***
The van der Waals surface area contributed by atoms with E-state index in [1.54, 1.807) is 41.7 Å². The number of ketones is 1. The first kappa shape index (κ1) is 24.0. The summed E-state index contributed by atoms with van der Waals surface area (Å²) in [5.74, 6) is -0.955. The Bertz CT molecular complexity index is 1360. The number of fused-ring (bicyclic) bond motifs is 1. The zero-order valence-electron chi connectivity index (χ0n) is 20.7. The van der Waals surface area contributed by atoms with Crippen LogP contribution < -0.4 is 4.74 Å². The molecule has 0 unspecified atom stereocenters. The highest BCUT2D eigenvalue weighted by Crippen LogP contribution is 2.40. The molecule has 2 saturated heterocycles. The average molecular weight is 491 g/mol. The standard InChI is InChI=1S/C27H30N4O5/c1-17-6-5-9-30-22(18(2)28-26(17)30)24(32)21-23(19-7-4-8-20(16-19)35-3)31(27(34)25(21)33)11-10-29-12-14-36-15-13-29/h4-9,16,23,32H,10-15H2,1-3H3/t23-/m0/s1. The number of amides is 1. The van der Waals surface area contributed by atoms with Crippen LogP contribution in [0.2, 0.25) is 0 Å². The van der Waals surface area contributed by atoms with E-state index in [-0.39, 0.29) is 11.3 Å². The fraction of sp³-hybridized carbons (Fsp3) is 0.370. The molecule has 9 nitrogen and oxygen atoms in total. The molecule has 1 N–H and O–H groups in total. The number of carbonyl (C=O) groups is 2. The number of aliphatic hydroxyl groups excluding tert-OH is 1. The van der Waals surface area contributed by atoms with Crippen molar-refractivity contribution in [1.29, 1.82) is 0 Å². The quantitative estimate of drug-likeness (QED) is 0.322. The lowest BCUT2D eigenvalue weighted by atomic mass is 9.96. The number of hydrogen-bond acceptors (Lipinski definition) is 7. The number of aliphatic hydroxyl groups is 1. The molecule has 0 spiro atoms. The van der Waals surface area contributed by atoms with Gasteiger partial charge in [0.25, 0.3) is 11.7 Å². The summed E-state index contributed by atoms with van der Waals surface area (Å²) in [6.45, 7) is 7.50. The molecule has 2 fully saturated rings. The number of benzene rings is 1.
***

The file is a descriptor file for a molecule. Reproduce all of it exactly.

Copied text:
The van der Waals surface area contributed by atoms with E-state index in [1.54, 1.807) is 41.7 Å². The number of ketones is 1. The first kappa shape index (κ1) is 24.0. The summed E-state index contributed by atoms with van der Waals surface area (Å²) in [5.74, 6) is -0.955. The Bertz CT molecular complexity index is 1360. The number of fused-ring (bicyclic) bond motifs is 1. The zero-order valence-electron chi connectivity index (χ0n) is 20.7. The van der Waals surface area contributed by atoms with Crippen LogP contribution < -0.4 is 4.74 Å². The molecule has 0 unspecified atom stereocenters. The highest BCUT2D eigenvalue weighted by Crippen LogP contribution is 2.40. The molecule has 2 saturated heterocycles. The average molecular weight is 491 g/mol. The standard InChI is InChI=1S/C27H30N4O5/c1-17-6-5-9-30-22(18(2)28-26(17)30)24(32)21-23(19-7-4-8-20(16-19)35-3)31(27(34)25(21)33)11-10-29-12-14-36-15-13-29/h4-9,16,23,32H,10-15H2,1-3H3/t23-/m0/s1. The number of amides is 1. The van der Waals surface area contributed by atoms with Crippen LogP contribution in [0.2, 0.25) is 0 Å². The van der Waals surface area contributed by atoms with E-state index in [-0.39, 0.29) is 11.3 Å². The fraction of sp³-hybridized carbons (Fsp3) is 0.370. The molecule has 9 nitrogen and oxygen atoms in total. The molecule has 1 N–H and O–H groups in total. The number of carbonyl (C=O) groups is 2. The number of aliphatic hydroxyl groups excluding tert-OH is 1. The van der Waals surface area contributed by atoms with Crippen molar-refractivity contribution in [1.29, 1.82) is 0 Å². The quantitative estimate of drug-likeness (QED) is 0.322. The lowest BCUT2D eigenvalue weighted by atomic mass is 9.96. The number of hydrogen-bond acceptors (Lipinski definition) is 7. The number of aliphatic hydroxyl groups is 1. The molecule has 0 spiro atoms. The van der Waals surface area contributed by atoms with Gasteiger partial charge in [0.25, 0.3) is 11.7 Å². The summed E-state index contributed by atoms with van der Waals surface area (Å²) in [6.45, 7) is 7.50. The molecule has 2 fully saturated rings. The number of benzene rings is 1.